The ocean and the beach in the Philippines

Philippines GDP Q4 2023

Philippines: GDP loses momentum in the fourth quarter

According to a preliminary estimate, GDP growth moderated to 5.6% year on year in the fourth quarter, from 6.0% in the third quarter. The moderation stemmed from a contraction in both exports and public spending. Meanwhile, on a seasonally adjusted quarter-on-quarter basis, economic growth moderated to 2.1% in Q4, following the previous period’s 3.8% growth. Lastly, Q4’s moderation brought full-year growth to 5.6% (2022: +7.6%), largely in line with market expectations but below the government’s target of 6.0–7.0%.

Government consumption deteriorated, contracting 1.8% in Q4 (Q3: +6.7% yoy). This dampened the positive contribution of private spending and investment on overall economic performance; private consumption growth rose to 5.3% year on year in Q4 from a 5.1% expansion in Q3, and fixed investment growth accelerated to 10.2% in Q4 (Q3: +8.1% yoy).

On the external front, exports of goods and services plunged at the steepest rate in over two years, contracting 2.6% in the final quarter (Q3: +2.6% yoy). Conversely, imports of goods and services bounced back, growing 2.9% in Q4 (Q3: -1.1% yoy), marking the best reading since Q1 2023. Taken together, these developments weighed on Q4’s result, as net exports detracted 1.7 percentage points from GDP growth, after Q3 saw a 1.3 percentage point contribution.

Our panelists expect the Philippines to be among ASEAN’s fastest-growing economies in 2024, supported by stronger expansions in public spending and exports. Resilient private spending and fixed investment will also drive momentum. A hard landing of the global economy, a longer-than-anticipated tech-sector downturn and mounting tensions with China pose downside risks.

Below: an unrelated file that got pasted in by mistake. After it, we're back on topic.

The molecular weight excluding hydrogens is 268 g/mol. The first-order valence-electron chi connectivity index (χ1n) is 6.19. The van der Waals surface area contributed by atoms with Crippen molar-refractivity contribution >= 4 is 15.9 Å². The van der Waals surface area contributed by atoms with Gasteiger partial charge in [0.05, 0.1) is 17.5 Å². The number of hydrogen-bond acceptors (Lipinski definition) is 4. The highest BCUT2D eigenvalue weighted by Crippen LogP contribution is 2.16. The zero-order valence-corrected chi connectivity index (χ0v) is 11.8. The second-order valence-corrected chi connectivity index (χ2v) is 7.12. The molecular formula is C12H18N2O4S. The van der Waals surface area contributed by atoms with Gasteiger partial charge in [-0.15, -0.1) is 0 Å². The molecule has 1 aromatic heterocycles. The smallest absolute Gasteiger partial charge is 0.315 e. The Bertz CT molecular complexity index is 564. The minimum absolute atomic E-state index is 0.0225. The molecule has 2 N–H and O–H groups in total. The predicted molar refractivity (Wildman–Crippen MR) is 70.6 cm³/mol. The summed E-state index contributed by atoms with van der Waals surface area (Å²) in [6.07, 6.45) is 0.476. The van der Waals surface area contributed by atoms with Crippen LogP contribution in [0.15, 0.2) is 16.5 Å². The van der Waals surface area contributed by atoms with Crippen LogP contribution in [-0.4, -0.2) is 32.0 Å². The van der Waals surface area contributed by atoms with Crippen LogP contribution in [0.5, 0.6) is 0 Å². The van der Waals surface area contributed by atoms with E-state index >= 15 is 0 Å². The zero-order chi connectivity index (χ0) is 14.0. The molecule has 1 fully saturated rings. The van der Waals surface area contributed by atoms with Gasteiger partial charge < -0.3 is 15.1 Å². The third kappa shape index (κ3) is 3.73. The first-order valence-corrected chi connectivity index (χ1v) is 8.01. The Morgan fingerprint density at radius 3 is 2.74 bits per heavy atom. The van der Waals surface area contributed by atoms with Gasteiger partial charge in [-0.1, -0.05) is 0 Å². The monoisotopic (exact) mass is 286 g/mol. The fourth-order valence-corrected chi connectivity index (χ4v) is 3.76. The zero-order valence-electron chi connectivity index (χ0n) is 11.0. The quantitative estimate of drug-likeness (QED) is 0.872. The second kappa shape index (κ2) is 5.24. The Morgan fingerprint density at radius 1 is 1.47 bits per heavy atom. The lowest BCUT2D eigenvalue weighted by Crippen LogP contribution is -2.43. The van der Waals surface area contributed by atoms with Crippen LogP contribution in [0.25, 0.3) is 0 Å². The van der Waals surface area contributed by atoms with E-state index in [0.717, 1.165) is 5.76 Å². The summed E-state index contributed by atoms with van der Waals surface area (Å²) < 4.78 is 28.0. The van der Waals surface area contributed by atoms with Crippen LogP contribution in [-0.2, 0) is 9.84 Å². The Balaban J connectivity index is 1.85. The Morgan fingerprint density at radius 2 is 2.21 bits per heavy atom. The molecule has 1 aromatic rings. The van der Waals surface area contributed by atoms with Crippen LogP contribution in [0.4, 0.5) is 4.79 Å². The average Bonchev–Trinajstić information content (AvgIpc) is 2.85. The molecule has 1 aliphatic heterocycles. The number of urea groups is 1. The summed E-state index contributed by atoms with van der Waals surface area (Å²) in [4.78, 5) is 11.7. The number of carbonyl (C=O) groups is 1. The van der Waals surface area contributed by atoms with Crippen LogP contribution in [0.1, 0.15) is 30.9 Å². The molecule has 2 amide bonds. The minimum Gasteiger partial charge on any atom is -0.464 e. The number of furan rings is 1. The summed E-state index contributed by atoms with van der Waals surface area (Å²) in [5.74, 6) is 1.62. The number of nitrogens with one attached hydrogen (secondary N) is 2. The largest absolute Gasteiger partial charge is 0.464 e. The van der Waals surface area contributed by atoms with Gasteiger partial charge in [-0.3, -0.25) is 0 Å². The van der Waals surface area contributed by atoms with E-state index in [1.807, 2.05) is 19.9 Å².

UOB analysts Julia Goh and Loke Siew Ting commented on the outlook:

“We have projected the nation’s real GDP growth to improve further to 6.5% this year on the back of a larger budget expenditure, easing inflationary pressures leading to a less restrictive monetary policy stance amid continuation of the government’s non-monetary intervention measures, as well as export recovery following an expected upturn in the global tech cycle.”

ING analyst Nicholas Mapa said:

“Given our expectation that revenge spending is indeed winding down, we could see household spending capped as consumers work to pay off debt built up over the past two years. Capital formation, which posted a surprise jump in the fourth quarter of 2023, could be muted this year once aircraft re-fleeting operations of local airlines come to an end by the first quarter. The wild card remains government spending with fiscal authorities receiving a decent 11% increase in this year’s budget. Unless we see a sustained push from both government expenditures and public construction, however, we could see growth slipping below the upsized 6.5-7.5% target in 2024.”

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